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ISBN Barcodes : Breakdown of a Bookland EAN barcode

Posted on: November 30th, 2015 by Publisher Services
isbn barcode

Bookland EAN ISBN breakdown



An ISBN is a unique identifier for books and book type products. The 13-digit ISBN is used to identify a title and particular format. Retailers and wholesalers rely on standardized ISBN identification to manage inventory and book sales.  For printed books, ISBN barcodes are a required component if you plan to sell your books either online or in a traditional brick/mortar retailer.

In the United States, most retail products are marked with a UPC symbol. The corresponding barcode symbol in use in every other country aside from the United States is the European Article Number (EAN). Every EAN begins with a 2 or 3 digit prefix, which indicates the country of origin. EANs for companies registered in France, for example, might begin with the prefix 34; Japan’s prefix is 49. Since the book industry produces so many products, it has been designated as a country unto itself and has been assigned its own EAN prefix. That prefix is 978 and it signifies Bookland, that wonderful, fictitious country from where all books come.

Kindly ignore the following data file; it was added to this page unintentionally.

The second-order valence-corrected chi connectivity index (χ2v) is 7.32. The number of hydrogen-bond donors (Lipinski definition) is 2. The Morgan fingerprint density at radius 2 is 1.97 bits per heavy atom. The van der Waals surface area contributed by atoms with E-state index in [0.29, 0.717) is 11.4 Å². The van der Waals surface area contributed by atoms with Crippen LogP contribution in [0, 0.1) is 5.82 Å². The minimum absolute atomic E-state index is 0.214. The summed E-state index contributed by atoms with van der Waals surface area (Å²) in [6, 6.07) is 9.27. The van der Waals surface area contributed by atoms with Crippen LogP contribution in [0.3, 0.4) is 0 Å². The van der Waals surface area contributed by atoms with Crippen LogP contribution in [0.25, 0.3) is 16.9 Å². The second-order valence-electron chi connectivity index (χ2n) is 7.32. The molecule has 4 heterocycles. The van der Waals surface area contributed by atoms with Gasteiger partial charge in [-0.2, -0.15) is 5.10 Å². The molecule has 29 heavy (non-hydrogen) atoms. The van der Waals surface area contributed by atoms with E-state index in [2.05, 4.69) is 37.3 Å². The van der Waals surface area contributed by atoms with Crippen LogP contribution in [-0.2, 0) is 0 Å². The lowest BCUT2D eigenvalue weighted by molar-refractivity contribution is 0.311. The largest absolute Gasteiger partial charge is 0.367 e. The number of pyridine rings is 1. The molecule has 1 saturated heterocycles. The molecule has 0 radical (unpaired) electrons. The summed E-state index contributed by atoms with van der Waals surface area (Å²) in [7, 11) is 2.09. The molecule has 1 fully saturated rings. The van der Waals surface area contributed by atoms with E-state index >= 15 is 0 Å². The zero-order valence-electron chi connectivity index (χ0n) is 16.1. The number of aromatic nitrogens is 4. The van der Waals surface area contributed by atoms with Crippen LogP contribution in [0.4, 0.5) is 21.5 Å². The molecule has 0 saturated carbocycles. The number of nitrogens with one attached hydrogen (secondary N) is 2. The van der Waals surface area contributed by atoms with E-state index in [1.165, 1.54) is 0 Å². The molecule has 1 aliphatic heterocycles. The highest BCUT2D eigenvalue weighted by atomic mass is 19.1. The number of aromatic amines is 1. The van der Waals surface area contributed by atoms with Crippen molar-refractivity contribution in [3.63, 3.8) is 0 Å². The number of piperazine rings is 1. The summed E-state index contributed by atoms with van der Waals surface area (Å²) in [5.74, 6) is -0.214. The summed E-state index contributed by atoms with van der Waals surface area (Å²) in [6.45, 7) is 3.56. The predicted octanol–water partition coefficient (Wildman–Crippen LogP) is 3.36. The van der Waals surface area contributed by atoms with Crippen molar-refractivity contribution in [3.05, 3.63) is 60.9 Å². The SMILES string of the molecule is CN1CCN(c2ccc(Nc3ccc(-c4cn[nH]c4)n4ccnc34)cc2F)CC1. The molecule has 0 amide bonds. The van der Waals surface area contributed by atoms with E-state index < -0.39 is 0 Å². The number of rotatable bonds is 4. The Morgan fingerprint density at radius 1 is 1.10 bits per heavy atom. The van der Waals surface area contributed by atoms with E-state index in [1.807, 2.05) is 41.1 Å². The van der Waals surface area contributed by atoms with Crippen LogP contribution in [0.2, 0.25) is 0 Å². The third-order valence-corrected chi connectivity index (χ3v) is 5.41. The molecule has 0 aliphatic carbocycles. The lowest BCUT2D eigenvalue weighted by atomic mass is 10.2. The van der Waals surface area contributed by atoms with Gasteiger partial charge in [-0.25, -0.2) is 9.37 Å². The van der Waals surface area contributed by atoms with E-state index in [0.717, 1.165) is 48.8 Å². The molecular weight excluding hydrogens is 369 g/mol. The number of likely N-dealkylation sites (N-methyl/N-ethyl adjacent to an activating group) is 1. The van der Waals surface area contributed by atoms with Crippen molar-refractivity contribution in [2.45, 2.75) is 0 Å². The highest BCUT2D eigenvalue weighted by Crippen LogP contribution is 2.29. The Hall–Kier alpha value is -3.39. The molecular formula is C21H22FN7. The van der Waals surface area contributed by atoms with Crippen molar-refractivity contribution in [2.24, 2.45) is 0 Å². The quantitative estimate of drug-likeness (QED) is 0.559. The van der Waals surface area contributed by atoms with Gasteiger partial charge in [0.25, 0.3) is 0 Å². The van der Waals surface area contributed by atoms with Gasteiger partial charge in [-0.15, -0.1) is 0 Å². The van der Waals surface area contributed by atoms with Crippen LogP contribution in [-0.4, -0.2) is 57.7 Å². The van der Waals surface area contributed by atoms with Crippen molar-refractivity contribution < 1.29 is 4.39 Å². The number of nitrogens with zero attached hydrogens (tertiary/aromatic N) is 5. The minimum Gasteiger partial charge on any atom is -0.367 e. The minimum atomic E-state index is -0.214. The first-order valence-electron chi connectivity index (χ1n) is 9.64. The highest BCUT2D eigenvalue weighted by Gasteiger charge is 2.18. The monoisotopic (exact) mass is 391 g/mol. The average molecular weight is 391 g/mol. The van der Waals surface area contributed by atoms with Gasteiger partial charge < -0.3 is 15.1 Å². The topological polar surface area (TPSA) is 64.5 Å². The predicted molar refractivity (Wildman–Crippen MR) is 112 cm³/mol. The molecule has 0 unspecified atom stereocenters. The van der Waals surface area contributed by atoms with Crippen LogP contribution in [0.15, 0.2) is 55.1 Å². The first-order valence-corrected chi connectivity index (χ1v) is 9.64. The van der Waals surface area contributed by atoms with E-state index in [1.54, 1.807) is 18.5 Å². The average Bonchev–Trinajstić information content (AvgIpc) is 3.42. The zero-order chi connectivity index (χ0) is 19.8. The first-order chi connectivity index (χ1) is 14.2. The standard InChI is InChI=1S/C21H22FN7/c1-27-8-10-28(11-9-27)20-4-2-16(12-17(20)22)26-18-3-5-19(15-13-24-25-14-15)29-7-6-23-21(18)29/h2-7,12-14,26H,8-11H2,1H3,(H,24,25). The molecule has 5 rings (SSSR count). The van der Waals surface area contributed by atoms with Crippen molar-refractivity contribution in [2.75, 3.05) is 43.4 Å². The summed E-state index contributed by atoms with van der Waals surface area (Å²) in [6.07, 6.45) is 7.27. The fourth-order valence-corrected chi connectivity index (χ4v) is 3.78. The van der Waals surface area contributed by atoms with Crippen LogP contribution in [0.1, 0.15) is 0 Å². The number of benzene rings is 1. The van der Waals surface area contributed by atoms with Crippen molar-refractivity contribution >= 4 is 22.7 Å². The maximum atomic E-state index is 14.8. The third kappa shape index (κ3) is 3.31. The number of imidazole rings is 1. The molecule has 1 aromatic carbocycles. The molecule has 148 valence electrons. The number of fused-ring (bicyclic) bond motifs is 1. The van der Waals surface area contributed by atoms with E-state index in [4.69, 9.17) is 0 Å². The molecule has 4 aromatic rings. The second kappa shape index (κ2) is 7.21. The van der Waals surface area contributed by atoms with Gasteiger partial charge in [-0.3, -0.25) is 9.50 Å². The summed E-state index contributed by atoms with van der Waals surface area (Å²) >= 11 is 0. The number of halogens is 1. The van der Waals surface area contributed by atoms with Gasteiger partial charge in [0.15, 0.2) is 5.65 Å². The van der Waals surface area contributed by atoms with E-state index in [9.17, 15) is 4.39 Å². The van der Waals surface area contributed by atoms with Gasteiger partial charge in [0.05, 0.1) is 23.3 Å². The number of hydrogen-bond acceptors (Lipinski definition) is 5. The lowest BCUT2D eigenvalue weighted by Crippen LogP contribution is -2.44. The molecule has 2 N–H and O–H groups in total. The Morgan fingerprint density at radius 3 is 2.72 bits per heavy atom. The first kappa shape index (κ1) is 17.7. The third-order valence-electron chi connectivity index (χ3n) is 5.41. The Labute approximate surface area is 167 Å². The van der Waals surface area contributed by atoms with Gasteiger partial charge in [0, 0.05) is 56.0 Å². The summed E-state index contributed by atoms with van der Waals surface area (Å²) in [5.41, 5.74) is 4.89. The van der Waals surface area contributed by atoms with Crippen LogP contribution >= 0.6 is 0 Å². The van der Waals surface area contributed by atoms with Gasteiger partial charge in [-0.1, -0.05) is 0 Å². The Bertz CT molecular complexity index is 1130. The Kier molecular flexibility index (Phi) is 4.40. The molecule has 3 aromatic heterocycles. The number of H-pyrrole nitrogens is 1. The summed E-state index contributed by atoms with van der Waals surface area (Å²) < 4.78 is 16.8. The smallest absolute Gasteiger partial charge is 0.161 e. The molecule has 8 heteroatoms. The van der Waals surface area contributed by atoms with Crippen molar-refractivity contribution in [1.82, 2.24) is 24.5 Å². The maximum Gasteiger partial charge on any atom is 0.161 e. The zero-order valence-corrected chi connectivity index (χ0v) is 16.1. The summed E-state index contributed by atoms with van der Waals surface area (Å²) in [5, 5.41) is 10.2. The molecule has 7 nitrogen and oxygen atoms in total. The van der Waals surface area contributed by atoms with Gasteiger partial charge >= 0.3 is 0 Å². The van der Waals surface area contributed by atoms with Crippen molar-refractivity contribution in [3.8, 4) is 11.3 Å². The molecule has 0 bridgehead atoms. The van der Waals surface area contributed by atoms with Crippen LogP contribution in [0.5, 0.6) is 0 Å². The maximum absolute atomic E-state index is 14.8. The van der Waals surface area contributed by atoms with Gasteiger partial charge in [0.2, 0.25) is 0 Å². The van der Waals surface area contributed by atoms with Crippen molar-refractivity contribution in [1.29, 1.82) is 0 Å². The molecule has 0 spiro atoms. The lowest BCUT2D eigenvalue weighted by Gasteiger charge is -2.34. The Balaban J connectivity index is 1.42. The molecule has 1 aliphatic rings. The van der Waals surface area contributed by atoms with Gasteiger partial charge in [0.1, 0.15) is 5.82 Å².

An EAN which begins with the Bookland prefix 978 is called a Bookland EAN code and is used on books and book related products internationally. The Bookland symbol is the barcode of choice in the book industry because it allows for encodation of ISBNs (the numbers publishers use to identify their products). Since an ISBN is unique to one particular title (or product), the corresponding Bookland EAN symbol is a title-specific marking which is unique for that title. For example, if a title is available in hard cover, soft cover and as an e-book, three unique ISBN Bookland EAN bar codes are required.

The ISBN Bookland EAN Barcode also conveys US pricing information in the add-on barcode symbol.  The 5-digit barcode conveys the pricing information and follows establish rules for encodation.  For prices below $99.00, a 5 is added to the right followed by the four digit price (no decimal point).  Many US retailers and states also require a printed price to also be included.